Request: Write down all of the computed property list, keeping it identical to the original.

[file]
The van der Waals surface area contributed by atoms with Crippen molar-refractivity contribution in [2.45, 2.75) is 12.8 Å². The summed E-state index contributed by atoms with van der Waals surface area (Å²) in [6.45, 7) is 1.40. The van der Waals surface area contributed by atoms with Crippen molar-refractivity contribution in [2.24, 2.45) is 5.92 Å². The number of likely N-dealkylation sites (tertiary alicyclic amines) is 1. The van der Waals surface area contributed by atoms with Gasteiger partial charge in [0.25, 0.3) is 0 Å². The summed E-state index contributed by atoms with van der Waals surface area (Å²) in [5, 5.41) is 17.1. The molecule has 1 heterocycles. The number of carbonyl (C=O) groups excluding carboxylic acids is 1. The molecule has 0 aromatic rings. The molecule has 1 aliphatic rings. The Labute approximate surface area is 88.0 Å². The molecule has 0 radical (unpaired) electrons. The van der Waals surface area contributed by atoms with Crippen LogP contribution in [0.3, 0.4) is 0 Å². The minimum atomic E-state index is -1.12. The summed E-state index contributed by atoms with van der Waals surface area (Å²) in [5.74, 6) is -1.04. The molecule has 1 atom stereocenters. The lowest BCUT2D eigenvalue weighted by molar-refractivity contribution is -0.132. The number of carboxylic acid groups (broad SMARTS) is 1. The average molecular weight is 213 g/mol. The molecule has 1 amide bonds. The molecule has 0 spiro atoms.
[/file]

The van der Waals surface area contributed by atoms with Crippen molar-refractivity contribution in [2.45, 2.75) is 12.8 Å². The summed E-state index contributed by atoms with van der Waals surface area (Å²) in [6.45, 7) is 1.40. The van der Waals surface area contributed by atoms with Crippen molar-refractivity contribution in [2.24, 2.45) is 5.92 Å². The number of likely N-dealkylation sites (tertiary alicyclic amines) is 1. The van der Waals surface area contributed by atoms with Gasteiger partial charge in [0.25, 0.3) is 0 Å². The summed E-state index contributed by atoms with van der Waals surface area (Å²) in [5, 5.41) is 17.1. The molecule has 1 heterocycles. The number of carbonyl (C=O) groups excluding carboxylic acids is 1. The molecule has 0 aromatic rings. The molecule has 1 aliphatic rings. The Labute approximate surface area is 88.0 Å². The molecule has 0 radical (unpaired) electrons. The van der Waals surface area contributed by atoms with Crippen LogP contribution in [0.3, 0.4) is 0 Å². The minimum atomic E-state index is -1.12. The summed E-state index contributed by atoms with van der Waals surface area (Å²) in [5.74, 6) is -1.04. The molecule has 1 atom stereocenters. The lowest BCUT2D eigenvalue weighted by molar-refractivity contribution is -0.132. The number of carboxylic acid groups (broad SMARTS) is 1. The average molecular weight is 213 g/mol. The molecule has 1 amide bonds. The molecule has 0 spiro atoms.